Top 3 tax problems for truckers
Every tax season, thousands of truckers leave millions of dollars in tax deductions on the table. This is largely due to inadequate planning and poor accounting. Additionally, many tax professionals do a poor job of properly informing truckers of the various tax breaks available to them. Truck drivers have access to many different tax deductions and credits, however, the three main areas that cause tax liabilities to occur include depreciation, travel expenses, and cash vs. the accrual
A large initial investment is usually required to purchase or lease tractors and trailers. New owner/operator businesses often find solace in financing due to lease terms of up to five years, which really helps control overhead and cash flow. The problem is that according to the Internal Revenue Code (IRC) regarding depreciation, it only has three years on tractors and trailers. In other words, you can only claim depreciation for three years on tractors and five years on trailers. As a result, many owner operators end up paying for equipment long after depreciation tax deductions are exhausted. Another challenge is how the Internal Revenue Service (IRS) calculates depreciation. For example, if you buy a $50,000 tractor, you can write off $16,665 the first year, $22,225 the second year, $7,405 the third year, and only $3,705 the last year. This means your overall tax liability will increase significantly the third year you own the team. Owners/operators are often not informed by tax professionals that their potential tax liability will increase dramatically in the third year. This leaves many with huge tax liabilities they didn’t plan for and can’t pay.
Cash vs. Accumulation Basis
Did you know that the IRS has special rules that allow trucking companies to work for cash when other companies would be required to do so? The difference between cash and accrual basis is that cash basis requires taxes to be prepared based on money received and spent during a given tax year. The accrual basis requires that your taxes be filed based on money earned (whether or not you received it) and expenses incurred (whether or not you paid them). It is advantageous, to say the least, for trucking companies to operate in cash because most of a trucking company’s accounts receivable exceed its liabilities. Let’s see a scenario. Customers generally pay trucking companies thirty or more days in advance, but if you have employees, you’ll most likely pay them weekly. So, in effect, you are paying expenses faster than you are being paid yourself. If you’re accrual-based, you’re not taking advantage of the available special rules mentioned above.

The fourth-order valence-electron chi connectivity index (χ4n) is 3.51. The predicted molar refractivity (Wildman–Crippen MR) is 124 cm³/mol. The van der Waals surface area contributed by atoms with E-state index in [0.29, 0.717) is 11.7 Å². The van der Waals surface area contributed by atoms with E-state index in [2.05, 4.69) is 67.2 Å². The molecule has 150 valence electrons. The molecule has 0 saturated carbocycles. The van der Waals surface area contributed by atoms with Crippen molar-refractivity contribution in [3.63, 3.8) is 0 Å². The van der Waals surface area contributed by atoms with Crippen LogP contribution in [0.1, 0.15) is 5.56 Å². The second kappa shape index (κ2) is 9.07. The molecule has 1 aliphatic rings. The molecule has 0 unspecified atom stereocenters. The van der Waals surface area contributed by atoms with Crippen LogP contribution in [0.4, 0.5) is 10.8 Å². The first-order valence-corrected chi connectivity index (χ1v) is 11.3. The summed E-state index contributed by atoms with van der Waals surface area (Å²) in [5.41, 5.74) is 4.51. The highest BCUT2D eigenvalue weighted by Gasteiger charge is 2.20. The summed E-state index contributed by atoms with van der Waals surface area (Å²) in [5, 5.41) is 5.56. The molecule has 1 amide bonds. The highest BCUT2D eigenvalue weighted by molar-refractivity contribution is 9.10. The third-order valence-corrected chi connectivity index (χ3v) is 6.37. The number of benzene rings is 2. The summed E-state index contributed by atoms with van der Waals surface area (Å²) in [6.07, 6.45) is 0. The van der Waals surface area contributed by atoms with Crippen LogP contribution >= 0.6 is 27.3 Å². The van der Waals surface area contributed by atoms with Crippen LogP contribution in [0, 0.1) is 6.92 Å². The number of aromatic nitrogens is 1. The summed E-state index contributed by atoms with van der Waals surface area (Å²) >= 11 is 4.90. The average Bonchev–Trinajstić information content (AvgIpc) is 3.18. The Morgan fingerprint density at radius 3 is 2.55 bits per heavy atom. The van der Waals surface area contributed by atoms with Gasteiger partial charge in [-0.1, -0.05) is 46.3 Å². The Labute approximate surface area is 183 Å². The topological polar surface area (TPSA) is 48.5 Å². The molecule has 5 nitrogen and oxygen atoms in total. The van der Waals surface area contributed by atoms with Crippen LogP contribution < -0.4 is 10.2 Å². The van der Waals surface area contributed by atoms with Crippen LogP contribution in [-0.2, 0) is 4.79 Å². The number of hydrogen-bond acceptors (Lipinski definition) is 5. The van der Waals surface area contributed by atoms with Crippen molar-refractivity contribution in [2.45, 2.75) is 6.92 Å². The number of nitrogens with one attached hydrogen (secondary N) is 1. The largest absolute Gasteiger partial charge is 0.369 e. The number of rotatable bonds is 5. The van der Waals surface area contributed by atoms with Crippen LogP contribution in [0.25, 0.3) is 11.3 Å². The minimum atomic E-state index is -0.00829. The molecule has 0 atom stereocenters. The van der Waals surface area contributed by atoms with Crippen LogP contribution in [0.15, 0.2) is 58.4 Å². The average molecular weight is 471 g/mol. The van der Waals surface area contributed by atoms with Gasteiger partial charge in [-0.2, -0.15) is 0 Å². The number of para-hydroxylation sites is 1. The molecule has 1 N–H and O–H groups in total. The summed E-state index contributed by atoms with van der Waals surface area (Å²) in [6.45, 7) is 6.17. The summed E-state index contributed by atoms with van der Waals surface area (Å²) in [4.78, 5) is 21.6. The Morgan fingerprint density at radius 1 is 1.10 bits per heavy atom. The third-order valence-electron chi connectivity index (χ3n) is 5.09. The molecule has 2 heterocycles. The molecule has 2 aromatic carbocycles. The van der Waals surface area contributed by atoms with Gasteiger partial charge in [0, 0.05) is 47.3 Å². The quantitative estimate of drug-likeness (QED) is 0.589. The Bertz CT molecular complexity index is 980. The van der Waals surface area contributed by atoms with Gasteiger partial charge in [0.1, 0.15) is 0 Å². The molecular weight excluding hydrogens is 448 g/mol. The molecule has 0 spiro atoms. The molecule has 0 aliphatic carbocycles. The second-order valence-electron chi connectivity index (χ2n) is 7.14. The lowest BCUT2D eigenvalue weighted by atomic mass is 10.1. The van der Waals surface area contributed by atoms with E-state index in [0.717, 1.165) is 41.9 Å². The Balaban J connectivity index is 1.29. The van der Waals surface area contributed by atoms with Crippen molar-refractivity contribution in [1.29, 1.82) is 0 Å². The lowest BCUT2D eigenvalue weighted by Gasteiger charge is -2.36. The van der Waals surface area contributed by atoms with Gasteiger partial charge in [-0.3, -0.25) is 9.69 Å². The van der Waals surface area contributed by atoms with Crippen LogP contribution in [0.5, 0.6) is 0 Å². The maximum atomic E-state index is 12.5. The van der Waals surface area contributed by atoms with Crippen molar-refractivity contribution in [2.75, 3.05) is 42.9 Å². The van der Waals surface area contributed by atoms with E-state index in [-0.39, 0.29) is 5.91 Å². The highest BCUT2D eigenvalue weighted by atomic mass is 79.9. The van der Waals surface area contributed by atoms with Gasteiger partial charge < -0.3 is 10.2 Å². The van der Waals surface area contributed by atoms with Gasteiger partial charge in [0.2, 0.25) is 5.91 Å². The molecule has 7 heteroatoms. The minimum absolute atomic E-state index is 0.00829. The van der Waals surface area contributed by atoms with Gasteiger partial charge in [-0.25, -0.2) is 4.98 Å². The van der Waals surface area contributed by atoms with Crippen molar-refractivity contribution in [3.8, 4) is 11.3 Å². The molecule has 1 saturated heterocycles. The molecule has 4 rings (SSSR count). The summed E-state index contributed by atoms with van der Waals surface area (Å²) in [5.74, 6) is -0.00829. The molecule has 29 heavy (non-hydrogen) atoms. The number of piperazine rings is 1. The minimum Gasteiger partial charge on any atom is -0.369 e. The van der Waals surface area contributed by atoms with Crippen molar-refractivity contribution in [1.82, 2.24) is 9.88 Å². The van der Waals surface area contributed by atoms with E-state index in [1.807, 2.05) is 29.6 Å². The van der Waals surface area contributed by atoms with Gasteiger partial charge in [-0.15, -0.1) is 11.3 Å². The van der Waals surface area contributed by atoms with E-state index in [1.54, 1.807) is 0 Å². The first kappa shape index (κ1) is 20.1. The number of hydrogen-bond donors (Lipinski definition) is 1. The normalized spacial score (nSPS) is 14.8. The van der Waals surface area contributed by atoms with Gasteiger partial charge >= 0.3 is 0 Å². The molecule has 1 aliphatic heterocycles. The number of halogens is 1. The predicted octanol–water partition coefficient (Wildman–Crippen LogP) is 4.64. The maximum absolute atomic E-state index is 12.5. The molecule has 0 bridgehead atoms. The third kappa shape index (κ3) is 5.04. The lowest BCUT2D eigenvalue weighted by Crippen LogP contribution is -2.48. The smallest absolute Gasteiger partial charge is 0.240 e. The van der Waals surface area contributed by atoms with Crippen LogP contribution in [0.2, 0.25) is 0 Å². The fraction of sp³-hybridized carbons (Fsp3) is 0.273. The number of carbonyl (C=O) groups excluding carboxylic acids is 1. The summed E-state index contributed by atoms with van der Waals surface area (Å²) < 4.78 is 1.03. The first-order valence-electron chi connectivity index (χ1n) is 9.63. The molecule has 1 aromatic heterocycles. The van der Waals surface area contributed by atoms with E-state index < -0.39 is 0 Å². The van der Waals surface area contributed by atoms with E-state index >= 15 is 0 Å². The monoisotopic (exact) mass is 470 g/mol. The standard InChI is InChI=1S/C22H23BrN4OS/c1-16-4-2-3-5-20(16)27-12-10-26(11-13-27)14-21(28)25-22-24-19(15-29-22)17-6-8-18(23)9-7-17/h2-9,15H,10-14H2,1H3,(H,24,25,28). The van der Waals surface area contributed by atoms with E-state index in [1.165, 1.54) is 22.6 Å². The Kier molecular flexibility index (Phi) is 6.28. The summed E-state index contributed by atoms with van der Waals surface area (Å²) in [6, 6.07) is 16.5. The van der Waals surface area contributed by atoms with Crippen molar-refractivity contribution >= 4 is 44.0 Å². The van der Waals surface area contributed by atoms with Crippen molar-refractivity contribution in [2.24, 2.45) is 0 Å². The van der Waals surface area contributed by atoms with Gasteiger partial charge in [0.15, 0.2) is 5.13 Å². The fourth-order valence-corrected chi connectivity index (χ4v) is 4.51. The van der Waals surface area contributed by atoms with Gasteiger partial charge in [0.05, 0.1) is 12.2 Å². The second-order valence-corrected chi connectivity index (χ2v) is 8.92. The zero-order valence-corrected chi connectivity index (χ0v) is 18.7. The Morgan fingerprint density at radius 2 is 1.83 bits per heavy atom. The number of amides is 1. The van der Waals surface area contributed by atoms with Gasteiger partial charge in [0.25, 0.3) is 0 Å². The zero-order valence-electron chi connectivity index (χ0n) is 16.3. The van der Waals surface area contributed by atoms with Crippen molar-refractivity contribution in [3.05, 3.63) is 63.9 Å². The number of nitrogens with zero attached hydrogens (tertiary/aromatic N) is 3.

Most of you already know that you work outside the home and may be eligible for deductions related to meal and entertainment expenses. Generally, deductions are taken in one of two ways. One way is to keep up with all meal receipts and entertainment expenses incurred during the year. The other way is to use the per diem method. Per diem rates are set by fiscal year, beginning October 1 of each year. These fees vary by zip code ($89.00 was standard for 2015-16). The IRS allows a certain amount to be deducted per day without having to keep up with receipts. However, it would be wise to keep your receipts anyway in case you need to prove that you were actually on the road during the time period under review. Most taxpayers can only deduct 50% of these expenses, while truck drivers subject to DOT’s Hours of Service Rules could deduct 80%. Please note that situations vary. For example, if your company pays drivers a per diem, then the driver cannot deduct the per diem as well.
Only the company would be eligible for the deduction in this case. Also, as a result of the viatical deduction, your itemized deductions may be limited. The per diem deduction is more favorable when used by owner operators who can deduct these expenses on Schedule C against their income.